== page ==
Microsoft have just announced an update to Windows Phone 8. As one of the five, maybe six people who actually bought a WP8 handset I found this interesting. Then I read the blog post about it, and rushed off to write somewhat less than a thousand words about a single picture.
The blog post announces an extra column of tiles on the start screen, and support for higher resolutions. If we ignore all the usual flummery about how this will make your life better, that (and the rotation lock) sounds a little like stage setting for tablets. Looking at the preview screenshot, I started to wonder.
What it’s called
If you can brand something a “phablet” and sleep at night you’re made of sterner stuff than I am, but that’s beside the point. It’s explicit in the post that Microsoft are expecting a broader range of form factors for WP8, but they stop short of quite calling out tablet size. The extra columns and resolution definitely back that up, so why stop at a 6 inch “phablet”?
Sadly, the string of numbers there don’t really look like a Lumia model number – that would be a bit tendentious even for a speculative blog post about a single screenshot.
“Productivity” is interesting too. I get into this a bit more below, but this is a pretty clear pitch for a business device.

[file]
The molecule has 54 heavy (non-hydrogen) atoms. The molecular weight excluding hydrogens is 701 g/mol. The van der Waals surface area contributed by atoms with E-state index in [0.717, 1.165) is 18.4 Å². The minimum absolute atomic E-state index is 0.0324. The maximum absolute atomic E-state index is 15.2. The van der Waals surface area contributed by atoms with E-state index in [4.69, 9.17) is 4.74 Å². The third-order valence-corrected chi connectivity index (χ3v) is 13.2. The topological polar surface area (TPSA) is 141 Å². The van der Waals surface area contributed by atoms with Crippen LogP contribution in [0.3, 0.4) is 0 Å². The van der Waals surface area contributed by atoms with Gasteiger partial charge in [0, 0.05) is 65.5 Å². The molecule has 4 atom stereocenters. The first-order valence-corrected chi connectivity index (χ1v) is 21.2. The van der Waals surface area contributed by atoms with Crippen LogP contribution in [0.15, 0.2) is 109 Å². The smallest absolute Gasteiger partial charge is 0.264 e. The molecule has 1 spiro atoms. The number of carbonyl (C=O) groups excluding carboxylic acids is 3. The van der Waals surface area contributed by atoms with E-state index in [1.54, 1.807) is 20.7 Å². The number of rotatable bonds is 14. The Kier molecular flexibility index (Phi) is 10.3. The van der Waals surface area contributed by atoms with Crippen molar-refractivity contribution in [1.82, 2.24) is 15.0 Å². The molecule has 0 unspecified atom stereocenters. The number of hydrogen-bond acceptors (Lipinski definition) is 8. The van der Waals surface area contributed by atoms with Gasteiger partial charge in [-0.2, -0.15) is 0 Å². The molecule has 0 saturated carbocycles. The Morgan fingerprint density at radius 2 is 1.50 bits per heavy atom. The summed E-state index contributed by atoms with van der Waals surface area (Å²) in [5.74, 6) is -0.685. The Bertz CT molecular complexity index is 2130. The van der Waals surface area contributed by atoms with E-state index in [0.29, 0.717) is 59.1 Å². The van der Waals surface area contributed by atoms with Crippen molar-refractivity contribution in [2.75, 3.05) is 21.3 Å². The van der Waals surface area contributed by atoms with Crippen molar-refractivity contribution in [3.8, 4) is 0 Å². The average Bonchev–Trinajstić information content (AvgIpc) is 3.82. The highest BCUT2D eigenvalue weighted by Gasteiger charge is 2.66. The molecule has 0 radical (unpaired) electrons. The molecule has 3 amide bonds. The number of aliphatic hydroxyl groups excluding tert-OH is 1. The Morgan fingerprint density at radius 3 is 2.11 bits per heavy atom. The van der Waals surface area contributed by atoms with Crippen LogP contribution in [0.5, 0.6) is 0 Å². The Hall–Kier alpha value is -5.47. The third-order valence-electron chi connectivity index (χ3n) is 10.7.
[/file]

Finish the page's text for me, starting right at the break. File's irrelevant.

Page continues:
What it looks like
Something that would look quite decent on a 7 inch screen, but something a bit too vertical to go toe-to-toe with the Surface.
Certainly, it would look a lot better on a large-factor phone than any of the current models. Those tiles are going to get cramped and a bit ugly if the handsets aren’t getting bigger.
What’s on it
You have a bunch of missed calls, you rarely text, use a stocks app, and your budget spreadsheet and meeting notes are a thumb-reach away. Outlook is your main form of email. You care enough about LinkedIn to not only install its app but give it a huge live tile. There’s no beating about the bush here, the implicit persona is a corporate exec. With Nokia in the bag and Blackberry pushing daisies, that may not be a stupid play.
There’s almost certainly a niche there if they can parlay their corporate credentials into filling it before BYOD (which functionally means an iPhone) reaches the late adopters. The really quite slick WP8 Office implementation ought to help here. This is the face they’ve chosen to present, the cultural milieu they’re normalizing for Windows Phone. It’s an iPhone for Serious Business Grown-ups.
Could work, I guess.
Does it mean anything?
Is the latest WP8 update a sign that we can expect to see tablets running Windows Phone rather than WinRT?
Well, WinRT tablets haven’t exactly taken off but I’m not quite going to make a leap like that just from a file name and a column of icons.
I feel pretty safe, however, conjecturing that Microsoft would like to squeeze a WP8 “phablet” into the palm of every exec who’s ever grumbled about their Blackberry, and this release might get them a bit closer. If it works well incrementing up to larger devices, then that could be a fair hedge against WinRt crashing and burning any harder in the marketplace.